Wednesday, March 03, 1999
Bunning to propose investing S.S. taxes
Optional plan like a 401K, senator says
BY PATRICK CROWLEY
The Cincinnati Enquirer
U.S. Sen. Jim Bunning plans to file legislation this week that would allow working Americans to invest a portion of their Social Security taxes in the stock market.
The bill, which has been floating around Washington and advocated by Mr. Bunning and others for more than a year, would give people the option of putting some of their money into private investment accounts similar to the 401K retirement plans many employers offer.
Supporters say the stock market would give people a better return on their Social Security money, now invested in government bonds that are safe but offer little return and don't have the long-term growth potential of individual stocks.
We can do better than 2 percent, the average return on Social Security, Mr. Bunning said Tuesday during a conference call from Washington with Kentucky reporters.
During eight of his 12 years in the U.S. House, where he served before being elected last year to the Senate, Mr. Bunning was chairman of a subcommittee on Social Security.
I'm trying to do the one thing I heard more about than anything else when I had (House) hearings on Social Security, said Mr. Bunning, a Southgate Republican.
While Mr. Bunning said nothing is cast in stone, here is how the plan would work under the bill he will introduce by Friday:
People paying into Social Security would have the option of putting money in the stock market or keeping it in the present system of fixed benefits.
Up to 2.5 percent of Social Security taxes could be invested a year up to 20 years, meaning that at the end of that cycle 50 percent of a person's Social Security money could be invested in the stock market.
Similar to 401K plans, investors could have options of where to put their money, such as in an index like the
Standard & Poor 500, which invests in 500 of the largest publicly traded companies; the Russell 2000, which broadens the investments to smaller yet sometimes riskier companies that have higher growth potential; or the types of government bonds in which Social Security money is now invested
Unlike 401K plans, the money could not be taken out for emergencies or borrowed and would have to stay in the account until the person retired.
Other basics of Social Security, such as the retirement age and current set of benefits, would not be changed.
Mr. Bunning thinks the plan will appeal to Americans under 40, who may be more familiar with the gyrations and risk of the stock market because of the present-day flood of information about personal finance.
It could also convince younger generations that Social Security will be there when they retire, Mr. Bunning said.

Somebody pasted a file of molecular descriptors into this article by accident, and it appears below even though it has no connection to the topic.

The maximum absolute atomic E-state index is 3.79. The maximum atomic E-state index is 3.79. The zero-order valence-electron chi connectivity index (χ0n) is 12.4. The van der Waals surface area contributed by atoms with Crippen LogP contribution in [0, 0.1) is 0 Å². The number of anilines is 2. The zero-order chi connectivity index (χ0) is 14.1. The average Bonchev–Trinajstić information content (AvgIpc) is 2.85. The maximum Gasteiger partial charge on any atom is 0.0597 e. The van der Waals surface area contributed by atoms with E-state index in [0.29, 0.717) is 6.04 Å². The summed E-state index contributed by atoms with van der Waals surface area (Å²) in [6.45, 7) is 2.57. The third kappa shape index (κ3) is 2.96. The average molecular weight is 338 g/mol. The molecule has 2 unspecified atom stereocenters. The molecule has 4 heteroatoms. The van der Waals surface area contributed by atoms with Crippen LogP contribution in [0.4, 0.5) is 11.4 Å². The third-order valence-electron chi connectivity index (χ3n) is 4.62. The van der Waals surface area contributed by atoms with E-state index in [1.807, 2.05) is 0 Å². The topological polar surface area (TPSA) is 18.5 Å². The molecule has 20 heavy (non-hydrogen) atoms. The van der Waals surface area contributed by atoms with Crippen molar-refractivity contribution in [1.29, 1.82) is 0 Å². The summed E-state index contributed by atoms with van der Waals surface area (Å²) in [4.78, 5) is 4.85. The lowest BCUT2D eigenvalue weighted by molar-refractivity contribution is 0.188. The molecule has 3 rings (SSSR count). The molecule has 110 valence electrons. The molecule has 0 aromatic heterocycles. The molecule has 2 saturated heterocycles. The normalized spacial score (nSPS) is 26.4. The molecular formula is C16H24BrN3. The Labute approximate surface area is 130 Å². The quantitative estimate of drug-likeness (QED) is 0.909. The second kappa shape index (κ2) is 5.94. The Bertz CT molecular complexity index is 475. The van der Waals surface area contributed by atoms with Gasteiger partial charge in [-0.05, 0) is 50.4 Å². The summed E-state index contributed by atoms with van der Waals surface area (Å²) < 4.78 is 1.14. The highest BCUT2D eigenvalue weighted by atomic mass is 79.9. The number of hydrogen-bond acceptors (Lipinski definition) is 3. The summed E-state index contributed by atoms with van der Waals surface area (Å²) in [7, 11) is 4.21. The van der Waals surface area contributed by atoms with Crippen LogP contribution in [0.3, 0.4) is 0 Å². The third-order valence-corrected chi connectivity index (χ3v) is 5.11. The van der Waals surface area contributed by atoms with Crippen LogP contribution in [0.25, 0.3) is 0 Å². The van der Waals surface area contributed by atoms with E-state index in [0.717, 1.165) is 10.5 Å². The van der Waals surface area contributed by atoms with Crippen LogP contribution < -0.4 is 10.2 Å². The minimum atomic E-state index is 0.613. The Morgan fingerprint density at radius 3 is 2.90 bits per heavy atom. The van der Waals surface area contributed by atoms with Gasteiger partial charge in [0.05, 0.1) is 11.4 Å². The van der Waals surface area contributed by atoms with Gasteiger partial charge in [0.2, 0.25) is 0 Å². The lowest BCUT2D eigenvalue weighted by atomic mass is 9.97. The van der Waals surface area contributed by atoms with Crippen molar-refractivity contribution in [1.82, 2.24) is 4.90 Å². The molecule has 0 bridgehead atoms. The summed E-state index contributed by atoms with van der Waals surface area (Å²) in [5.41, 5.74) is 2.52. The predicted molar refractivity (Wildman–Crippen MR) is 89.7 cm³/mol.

Younger people also have a longer time horizon to invest, said Dean Kiefer, an assistant professor of finance at Northern Kentucky Univer sity.
If you're going to retire in five years you wouldn't want to start putting your Social Security in the market, Mr. Kiefer said. Those people could lose their nest egg and the safety net program Social Security provides.
But for younger people it's a good idea, he said. Obviously, the program needs to be closely monitored and defined very carefully, but it sounds like a very good idea.
Darren Kuntz, 22, of Southgate, a senior majoring in finance and the president of the Finance Student Association, also likes Mr. Bunning's plan.
I think the personal (investment) plan is a lot better than the government investing, Mr. Kuntz said. Even in a bad year the market is still going to return 5 or 6 percent, which is better than government bonds.
The option for younger people to invest some of the Social Security taxes in personal investment accounts is a good idea, said Kentucky U.S. Sen. Mitch McConnell, a Republican from Louisville. They should at least have the option.
President Clinton backed the concept behind Mr. Bunning's plan dur ing his State of the Union address in January.
But consumer advocate Ralph Nader recently wrote for the Knight-Ridder newspaper group that private investment accounts would destroy one of Social Security's great assets, systemic tranquility.
No matter what, people know that in old age or disability, they can count on the Social Security guarantee, Mr. Nader wrote. As soon as the system is privatized in individual accounts, in whole or significant measure, systemic tranquility would be replaced by an enforced anxiety, as they worry about the up-and-down roller coaster ride of Wall Street, and whether they will be the winners or the losers.
U.S. Rep. Ken Lucas, a Boone County Democrat and former investment adviser, said he wants to move slowly on the idea because it is new and would take Americans a long time to get accustomed to.
But I think ultimately it's a good idea, as long as people are well aware of what they are doing and they have the option of participating in the new way or staying with the current system, he said.
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